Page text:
Based on estimates from consulting firm Johnson Associates, bond traders on Wall Street won’t be looking at the same bonuses as money managers, with only the latter likely to see a solid bonus hike. As reported by Reuters, the consulting firm believes bonuses across Wall Street may see an average rise of 5 to 10 percent, but it’s likely that the rises will be unevenly distributed, demonstrating new priorities for Wall Street, according to what Alan Johnson, head of Johnson Associates, told the news service.
Johnson said to Reuters that workers in lower-risk jobs like asset management and retail brokerages are looking at a rise in bonuses more akin to 15 percent and up, while those working in fixed-income trading may see declines at an equal rate in bonuses.
Bonuses are still recovering since the 2007-2009 financial crisis, and Johnson told Reuters that he believes banks are more interested in safe businesses these days — ones that risk very little monetarily, with consistent profits, as opposed to those that rise and fall unpredictably. “From a regulator’s perspective, that’s what you want. You want the banks to be in client businesses that use people’s money so that they’re not to dependent on trading,” said Johnson to Reuters.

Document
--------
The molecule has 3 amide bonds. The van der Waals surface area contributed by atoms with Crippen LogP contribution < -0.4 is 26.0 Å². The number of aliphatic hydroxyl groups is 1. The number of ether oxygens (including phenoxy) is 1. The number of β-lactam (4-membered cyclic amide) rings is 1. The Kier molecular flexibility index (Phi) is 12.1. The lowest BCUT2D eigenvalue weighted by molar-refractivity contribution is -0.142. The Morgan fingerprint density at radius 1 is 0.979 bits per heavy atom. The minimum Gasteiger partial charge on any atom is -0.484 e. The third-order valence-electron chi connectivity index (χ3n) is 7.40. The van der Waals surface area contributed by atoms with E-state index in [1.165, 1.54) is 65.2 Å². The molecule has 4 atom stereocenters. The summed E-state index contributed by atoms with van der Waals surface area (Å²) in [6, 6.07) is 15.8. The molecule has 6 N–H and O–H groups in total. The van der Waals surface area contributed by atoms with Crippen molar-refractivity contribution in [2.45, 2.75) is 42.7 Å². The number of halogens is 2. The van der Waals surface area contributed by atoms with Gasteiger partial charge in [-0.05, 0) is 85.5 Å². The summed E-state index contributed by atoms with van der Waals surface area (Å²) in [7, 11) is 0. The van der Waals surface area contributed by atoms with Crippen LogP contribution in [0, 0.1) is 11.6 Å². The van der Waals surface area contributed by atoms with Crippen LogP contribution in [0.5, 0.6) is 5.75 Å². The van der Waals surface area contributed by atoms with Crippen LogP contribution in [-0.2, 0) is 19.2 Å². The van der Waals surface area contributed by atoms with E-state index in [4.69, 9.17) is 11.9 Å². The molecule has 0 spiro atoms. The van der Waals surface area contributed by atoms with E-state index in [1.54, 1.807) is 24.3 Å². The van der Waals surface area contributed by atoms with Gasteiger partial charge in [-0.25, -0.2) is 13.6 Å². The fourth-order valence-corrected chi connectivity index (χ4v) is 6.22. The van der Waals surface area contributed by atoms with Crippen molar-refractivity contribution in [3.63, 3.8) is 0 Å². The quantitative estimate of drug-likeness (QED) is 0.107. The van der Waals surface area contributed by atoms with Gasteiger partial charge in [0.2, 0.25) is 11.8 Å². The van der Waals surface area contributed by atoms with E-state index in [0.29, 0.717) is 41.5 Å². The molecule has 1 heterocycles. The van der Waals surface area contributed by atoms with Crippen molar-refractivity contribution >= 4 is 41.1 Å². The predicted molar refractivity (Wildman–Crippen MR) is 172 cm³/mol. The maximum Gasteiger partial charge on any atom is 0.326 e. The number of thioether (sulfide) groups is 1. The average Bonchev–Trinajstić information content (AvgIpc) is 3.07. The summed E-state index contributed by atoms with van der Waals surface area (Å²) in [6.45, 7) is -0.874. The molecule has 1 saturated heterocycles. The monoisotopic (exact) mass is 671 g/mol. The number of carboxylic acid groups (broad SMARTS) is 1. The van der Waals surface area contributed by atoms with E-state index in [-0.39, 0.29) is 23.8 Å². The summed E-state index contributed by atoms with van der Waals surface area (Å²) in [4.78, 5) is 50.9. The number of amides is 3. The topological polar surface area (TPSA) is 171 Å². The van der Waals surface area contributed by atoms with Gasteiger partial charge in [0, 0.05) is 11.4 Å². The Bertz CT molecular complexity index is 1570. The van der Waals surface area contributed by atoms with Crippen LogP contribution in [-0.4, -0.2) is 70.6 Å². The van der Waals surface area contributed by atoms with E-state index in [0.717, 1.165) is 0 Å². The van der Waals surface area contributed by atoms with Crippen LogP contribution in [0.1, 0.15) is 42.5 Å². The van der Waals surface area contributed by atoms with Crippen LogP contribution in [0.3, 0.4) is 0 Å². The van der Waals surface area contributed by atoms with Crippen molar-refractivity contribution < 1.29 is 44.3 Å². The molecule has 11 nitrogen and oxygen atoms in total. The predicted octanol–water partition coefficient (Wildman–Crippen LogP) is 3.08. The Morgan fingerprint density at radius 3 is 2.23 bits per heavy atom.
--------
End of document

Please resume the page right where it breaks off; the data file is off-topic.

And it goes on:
Because so much weeding out has been happening in banks in the past three years — especially among high-paying positions — mid-level employees are able to receive better bonuses without banks needing to increase their compensation costs overmuch, according to Johnson.
“When the number of people who make a lot goes down, it really moves the needle,” he said in his interview with Reuters. He also noted that 2014 is looking sunny in the business world, with calculated hiring expected in the U.S. and highly motivated hiring abroad due to changing operations.
Johnson estimates that underwriters in investment banking will see a 10 to 15 percent spike in their bonuses, prime brokerage and private equity will see a 5 to 10 percent rise, equities traders and hedge fund workers will see a 5 to 15 percent rise, and bankers in commercial and retail sectors will see a 0 to 5 percent increase in bonuses.